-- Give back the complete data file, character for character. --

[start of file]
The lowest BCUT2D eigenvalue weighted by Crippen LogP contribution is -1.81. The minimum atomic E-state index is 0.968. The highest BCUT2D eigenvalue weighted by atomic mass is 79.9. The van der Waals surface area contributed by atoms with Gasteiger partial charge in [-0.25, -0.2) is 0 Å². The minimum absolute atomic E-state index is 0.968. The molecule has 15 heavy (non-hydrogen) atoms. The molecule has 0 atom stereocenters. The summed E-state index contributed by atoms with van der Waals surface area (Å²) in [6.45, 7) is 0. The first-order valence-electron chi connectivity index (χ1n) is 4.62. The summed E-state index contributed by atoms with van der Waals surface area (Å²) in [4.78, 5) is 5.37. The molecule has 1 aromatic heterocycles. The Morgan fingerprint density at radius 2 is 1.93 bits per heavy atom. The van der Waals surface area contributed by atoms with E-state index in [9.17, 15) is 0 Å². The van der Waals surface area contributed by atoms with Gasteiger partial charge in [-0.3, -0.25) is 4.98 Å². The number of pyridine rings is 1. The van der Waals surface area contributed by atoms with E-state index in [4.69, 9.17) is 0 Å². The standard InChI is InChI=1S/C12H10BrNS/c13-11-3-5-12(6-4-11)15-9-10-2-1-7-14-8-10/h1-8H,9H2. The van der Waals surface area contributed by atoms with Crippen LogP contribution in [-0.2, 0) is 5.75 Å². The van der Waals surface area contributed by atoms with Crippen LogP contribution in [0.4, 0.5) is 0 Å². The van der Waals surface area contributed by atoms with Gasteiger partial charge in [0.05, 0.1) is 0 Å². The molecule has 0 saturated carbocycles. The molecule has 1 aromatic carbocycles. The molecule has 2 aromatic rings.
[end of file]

The lowest BCUT2D eigenvalue weighted by Crippen LogP contribution is -1.81. The minimum atomic E-state index is 0.968. The highest BCUT2D eigenvalue weighted by atomic mass is 79.9. The van der Waals surface area contributed by atoms with Gasteiger partial charge in [-0.25, -0.2) is 0 Å². The minimum absolute atomic E-state index is 0.968. The molecule has 15 heavy (non-hydrogen) atoms. The molecule has 0 atom stereocenters. The summed E-state index contributed by atoms with van der Waals surface area (Å²) in [6.45, 7) is 0. The first-order valence-electron chi connectivity index (χ1n) is 4.62. The summed E-state index contributed by atoms with van der Waals surface area (Å²) in [4.78, 5) is 5.37. The molecule has 1 aromatic heterocycles. The Morgan fingerprint density at radius 2 is 1.93 bits per heavy atom. The van der Waals surface area contributed by atoms with E-state index in [9.17, 15) is 0 Å². The van der Waals surface area contributed by atoms with Gasteiger partial charge in [-0.3, -0.25) is 4.98 Å². The number of pyridine rings is 1. The van der Waals surface area contributed by atoms with E-state index in [4.69, 9.17) is 0 Å². The standard InChI is InChI=1S/C12H10BrNS/c13-11-3-5-12(6-4-11)15-9-10-2-1-7-14-8-10/h1-8H,9H2. The van der Waals surface area contributed by atoms with Crippen LogP contribution in [-0.2, 0) is 5.75 Å². The van der Waals surface area contributed by atoms with Crippen LogP contribution in [0.4, 0.5) is 0 Å². The van der Waals surface area contributed by atoms with Gasteiger partial charge in [0.05, 0.1) is 0 Å². The molecule has 0 saturated carbocycles. The molecule has 1 aromatic carbocycles. The molecule has 2 aromatic rings.